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Young Indiana Croft

Guys, I have some righteous science to lay on you. For some of you, this information will come as precisely no surprise whatsoever. For others, this will create feelings of anger, confusion, and a general feeling of chumpdom. I can’t help any of that, I can only report to you my findings based on literal seconds of research. You ready?

Women like video games, too. I know!

Here in the Brennan household, we’re mild gamers. While I occasionally enjoy wreaking vehicular havoc in Grand Theft Auto, my wife appreciates the more cerebral pleasures of Skyrim. My dear friend Gina and her husband Curtis go way beyond mild gaming, and they have side-by-side gaming rigs set up in their home, allowing them to own noobs together late into the night. Ain’t love grand?

Video games are a compelling artistic medium,* one enjoyed by men and women for a variety of reasons. They can go beyond just cheap thrills, creating moments of real pathos, tragedy, wonder, and hope. They also are making a real effort to go beyond being utterly male dominated, where women exist only as an object of titillation. Where did this start? Well, it kind of started with Lara Croft.

Created in 1996 for the Tomb Raider game franchise, Croft was originally an Indiana Jones knock-off, seeking ancient artifacts with her twin pistols, impractical short shorts, and cartoonish physical proportions. As time went on, she became more realistic, and the removal of big breasts and a tiny waist transformed her from a sex symbol into a survivor. Her rebooted games were a hit, which meant it was time for Hollywood to take another swing at a video game film adaptation. Does this iteration of Tomb Raider score? Well…sorta.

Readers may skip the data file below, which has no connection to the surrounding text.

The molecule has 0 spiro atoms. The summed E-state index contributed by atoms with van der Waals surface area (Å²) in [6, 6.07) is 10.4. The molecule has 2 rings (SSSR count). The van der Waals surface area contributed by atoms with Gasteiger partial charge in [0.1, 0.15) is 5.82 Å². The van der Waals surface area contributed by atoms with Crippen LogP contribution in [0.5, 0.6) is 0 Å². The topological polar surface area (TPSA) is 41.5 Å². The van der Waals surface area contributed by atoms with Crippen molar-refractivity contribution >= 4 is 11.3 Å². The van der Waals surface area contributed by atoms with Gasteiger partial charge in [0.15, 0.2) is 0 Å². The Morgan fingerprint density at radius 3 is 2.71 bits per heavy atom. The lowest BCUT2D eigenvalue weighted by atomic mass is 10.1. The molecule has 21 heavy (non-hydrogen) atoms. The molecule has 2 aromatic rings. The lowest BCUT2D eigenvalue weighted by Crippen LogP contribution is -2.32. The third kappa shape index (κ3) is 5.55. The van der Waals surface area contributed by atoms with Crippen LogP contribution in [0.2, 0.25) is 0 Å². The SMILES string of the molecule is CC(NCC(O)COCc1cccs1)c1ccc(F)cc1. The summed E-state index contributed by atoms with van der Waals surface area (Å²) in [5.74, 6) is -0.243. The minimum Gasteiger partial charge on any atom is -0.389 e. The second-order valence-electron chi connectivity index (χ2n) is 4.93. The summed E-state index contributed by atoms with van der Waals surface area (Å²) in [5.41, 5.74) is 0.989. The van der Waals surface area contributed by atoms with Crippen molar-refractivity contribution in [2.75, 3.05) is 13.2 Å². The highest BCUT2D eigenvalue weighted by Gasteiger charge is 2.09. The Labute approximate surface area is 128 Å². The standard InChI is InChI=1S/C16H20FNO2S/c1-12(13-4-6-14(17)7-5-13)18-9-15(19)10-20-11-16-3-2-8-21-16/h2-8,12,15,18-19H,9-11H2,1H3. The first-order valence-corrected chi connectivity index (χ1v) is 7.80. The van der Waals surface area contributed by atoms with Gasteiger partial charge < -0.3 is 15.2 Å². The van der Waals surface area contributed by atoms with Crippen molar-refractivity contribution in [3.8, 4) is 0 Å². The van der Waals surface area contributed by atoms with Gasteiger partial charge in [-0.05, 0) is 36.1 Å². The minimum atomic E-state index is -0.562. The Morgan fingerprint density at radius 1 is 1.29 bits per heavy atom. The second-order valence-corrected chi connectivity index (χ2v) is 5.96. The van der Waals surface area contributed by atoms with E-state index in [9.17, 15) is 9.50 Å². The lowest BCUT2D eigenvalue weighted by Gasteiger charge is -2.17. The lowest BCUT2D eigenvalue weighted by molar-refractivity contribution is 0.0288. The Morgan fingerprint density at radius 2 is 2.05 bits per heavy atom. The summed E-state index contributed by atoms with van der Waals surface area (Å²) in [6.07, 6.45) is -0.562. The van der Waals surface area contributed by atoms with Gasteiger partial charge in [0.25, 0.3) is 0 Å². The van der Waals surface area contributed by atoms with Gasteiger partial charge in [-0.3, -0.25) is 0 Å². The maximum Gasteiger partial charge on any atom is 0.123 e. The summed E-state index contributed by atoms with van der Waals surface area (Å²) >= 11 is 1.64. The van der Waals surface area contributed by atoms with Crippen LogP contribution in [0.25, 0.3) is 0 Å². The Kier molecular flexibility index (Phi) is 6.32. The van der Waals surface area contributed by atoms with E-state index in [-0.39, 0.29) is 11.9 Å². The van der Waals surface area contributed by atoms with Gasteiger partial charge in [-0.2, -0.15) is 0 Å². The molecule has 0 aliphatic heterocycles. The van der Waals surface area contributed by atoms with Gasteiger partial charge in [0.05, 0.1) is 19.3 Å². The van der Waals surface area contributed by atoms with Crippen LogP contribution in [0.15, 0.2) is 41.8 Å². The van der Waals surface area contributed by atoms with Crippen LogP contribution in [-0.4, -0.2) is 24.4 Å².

We’re introduced to Lara Croft (Alicia Vikander) getting her ass handed to her in a shabby amateur boxing ring in London. Our Lara is not exactly setting the world on fire, as she works as a bicycle courier and lives in a lousy flat. Why is she slumming when she comes from extreme wealth, you might ask? Her father Lord Richard Croft (Dominic West) went missing years earlier. She can collect her inheritance, but only if she signs legal documents declaring him legally dead. Lara isn’t ready for that.

After being arrested for a bike accident, Lara is bailed out by Ana Miller (Kristin Scott Thomas, slumming), her father’s business associate. She’s told by Ana that if she doesn’t claim her inheritance, it will be sold off. As she’s grimly preparing to sign the paperwork, company lawyer Mr. Yaffe (Derek Jacobi, also slumming) gives her an intricate puzzle. Lara being Lara, she solves it immediately, and discovers a hidden key.

The secret leads her to more secrets, and soon Lara is en route to a mysterious hidden island somewhere in the Sea of Japan. She’s joined by Lu Ren (Daniel Wu), the captain of the good ship Endurance, and his father has also disappeared. What a coincidence…or is it?! Armed with a detailed journal from Lord Richard, Lara and Lu think they know the island’s location.

The good news is, they find it. The bad news is, their ship sinks and Our Heroes are promptly captured by a heavily armed band of ne’er-do-wells. Their leader is Mathias Vogel (Walton Goggins), and as you would expect with a name like Mathias Vogel,** he’s a ruthless slimeball. Vogel is leading an expedition searching for, coincidentally/not coincidentally, the very thing Lara’s father was searching for! Along the way there will be fistfights, many people inconveniently pierced by arrows, puzzles solved, traps activated, and Lara dangling from lethal heights. Lots and lots of dangling.

Despite my snide tone, I enjoyed Tomb Raider. I know, this is now the second film in two weeks where we’re dealing with a troubled protagonist who must solve the riddle of her father’s disappearance. Unlike A Wrinkle in Time, at no point does Oprah appear in the middle of a dangerous cavern to offer Lara Croft wise counsel. While that would have added a sorely needed element of weirdness, Tomb Raider is still officially Pretty Good.